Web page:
Jakarta, Indonesia (CNN) -- Police in Indonesia have sent a team to confirm that Pakistan has arrested a top suspect in the Bali bombings that killed more than 200 people in 2002, a top Indonesian police official told CNN Wednesday.
They will try to establish that the suspect in custody is Umar Patek, one of Southeast Asia's most wanted men, Indonesian National Police spokesman Anton Bahrul Alam said.
The United States has offered a $1 million reward for his capture.
Several news organizations reported Monday that Patek had been arrested in Pakistan on March 2.
Indonesian police are coordinating with Interpol and sent a team to Pakistan to verify and confirm Patek's identity, Alam said.
"We have to first make sure it is Umar Patek and then we have to determine what his activities were in Pakistan," the police spokesman said.
If confirmed, the arrest would be "hugely significant," an International Crisis Group analyst told CNN.
Patek can shed light on "the nature of terrorist groups in the Philippines; their relations with Indonesian groups in terms of training, financing, communication and ideology; and the nature of links between South Asian and Southeast Asian extremists," said Sidney Jones.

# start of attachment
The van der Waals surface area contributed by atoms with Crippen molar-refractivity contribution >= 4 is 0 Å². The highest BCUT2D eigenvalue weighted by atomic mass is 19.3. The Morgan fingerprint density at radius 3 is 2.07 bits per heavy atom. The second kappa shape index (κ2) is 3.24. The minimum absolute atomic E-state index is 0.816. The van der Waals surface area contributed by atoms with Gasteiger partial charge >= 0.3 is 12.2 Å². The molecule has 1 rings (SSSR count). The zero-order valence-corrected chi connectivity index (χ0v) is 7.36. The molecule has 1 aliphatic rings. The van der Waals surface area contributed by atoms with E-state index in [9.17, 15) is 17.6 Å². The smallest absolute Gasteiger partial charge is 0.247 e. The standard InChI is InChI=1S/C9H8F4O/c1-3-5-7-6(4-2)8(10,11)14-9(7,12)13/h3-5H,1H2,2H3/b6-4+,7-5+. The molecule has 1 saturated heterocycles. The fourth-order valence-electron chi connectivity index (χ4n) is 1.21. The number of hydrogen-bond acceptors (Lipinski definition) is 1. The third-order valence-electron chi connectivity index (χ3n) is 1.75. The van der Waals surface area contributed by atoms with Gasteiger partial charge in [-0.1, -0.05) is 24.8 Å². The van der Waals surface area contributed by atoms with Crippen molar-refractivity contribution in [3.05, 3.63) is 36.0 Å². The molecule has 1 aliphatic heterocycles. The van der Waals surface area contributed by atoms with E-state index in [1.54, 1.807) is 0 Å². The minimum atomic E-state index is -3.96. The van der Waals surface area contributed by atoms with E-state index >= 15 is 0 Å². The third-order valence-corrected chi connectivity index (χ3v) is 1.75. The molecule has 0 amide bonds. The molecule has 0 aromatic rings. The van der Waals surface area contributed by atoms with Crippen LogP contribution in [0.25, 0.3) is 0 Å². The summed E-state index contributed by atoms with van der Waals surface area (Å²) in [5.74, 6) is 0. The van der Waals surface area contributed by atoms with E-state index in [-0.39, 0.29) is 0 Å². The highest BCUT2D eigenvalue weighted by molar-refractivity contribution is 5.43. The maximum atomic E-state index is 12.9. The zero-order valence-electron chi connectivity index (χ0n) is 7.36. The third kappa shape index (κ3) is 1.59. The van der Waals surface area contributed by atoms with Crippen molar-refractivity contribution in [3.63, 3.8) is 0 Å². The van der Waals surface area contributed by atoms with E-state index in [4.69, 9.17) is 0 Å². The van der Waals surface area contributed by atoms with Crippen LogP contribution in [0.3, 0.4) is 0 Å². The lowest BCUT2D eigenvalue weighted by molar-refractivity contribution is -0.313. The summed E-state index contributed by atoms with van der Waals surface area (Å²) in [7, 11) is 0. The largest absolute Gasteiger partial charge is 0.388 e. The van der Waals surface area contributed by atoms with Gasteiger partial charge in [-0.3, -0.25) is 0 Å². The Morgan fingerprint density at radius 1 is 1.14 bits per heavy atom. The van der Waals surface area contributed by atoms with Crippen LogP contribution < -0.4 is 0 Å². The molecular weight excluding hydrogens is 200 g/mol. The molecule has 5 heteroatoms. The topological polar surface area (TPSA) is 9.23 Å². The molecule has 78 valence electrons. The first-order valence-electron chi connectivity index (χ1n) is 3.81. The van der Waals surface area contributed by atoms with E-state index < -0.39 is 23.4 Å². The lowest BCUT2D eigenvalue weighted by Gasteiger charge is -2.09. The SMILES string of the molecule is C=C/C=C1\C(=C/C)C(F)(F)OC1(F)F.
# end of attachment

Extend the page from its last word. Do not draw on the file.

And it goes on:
Patek is wanted in Indonesia, Australia, the United States and the Philippines. Jones argued that it will make a difference where he is tried.
"There are various factors to consider," she explained.
"How strong is the evidence against him in each country that wants him, and will it stand up in court? How much will he be regarded as a hero by young jihadis in whatever country that has him, to the point that he could be a radicalising influence? What kind of prison security is there in the countries involved? So it does matter where he is held and where he is tried," she said.
Patek, an Indonesian of Javanese and Arab descent, is suspected of acting as the deputy field coordinator of the 2002 bombings in Bali that killed 202 people, most of them western tourists.
Seven Americans were killed in the attacks.
Authorities and security experts say Patek was a member of the terror network Jemaah Islamiyah, that he took part in the Bali bombings, and that fled to Mindanao in the Philippines in 2003.
Along with other fugitive Jemaah Islamiyah members, Patek joined an elite force of the Philippines Moro Islamic Liberation Front or MILF and then later the notorious Abu Sayyaf Group.
Another militant leader, Dulmatin, who was with Patek, was killed in a police raid in Jakarta a year ago.
He was thought to have helped set up a militant training camp in the province of Aceh. The two remained elusive for many years, and there were regular reports of their deaths or arrests.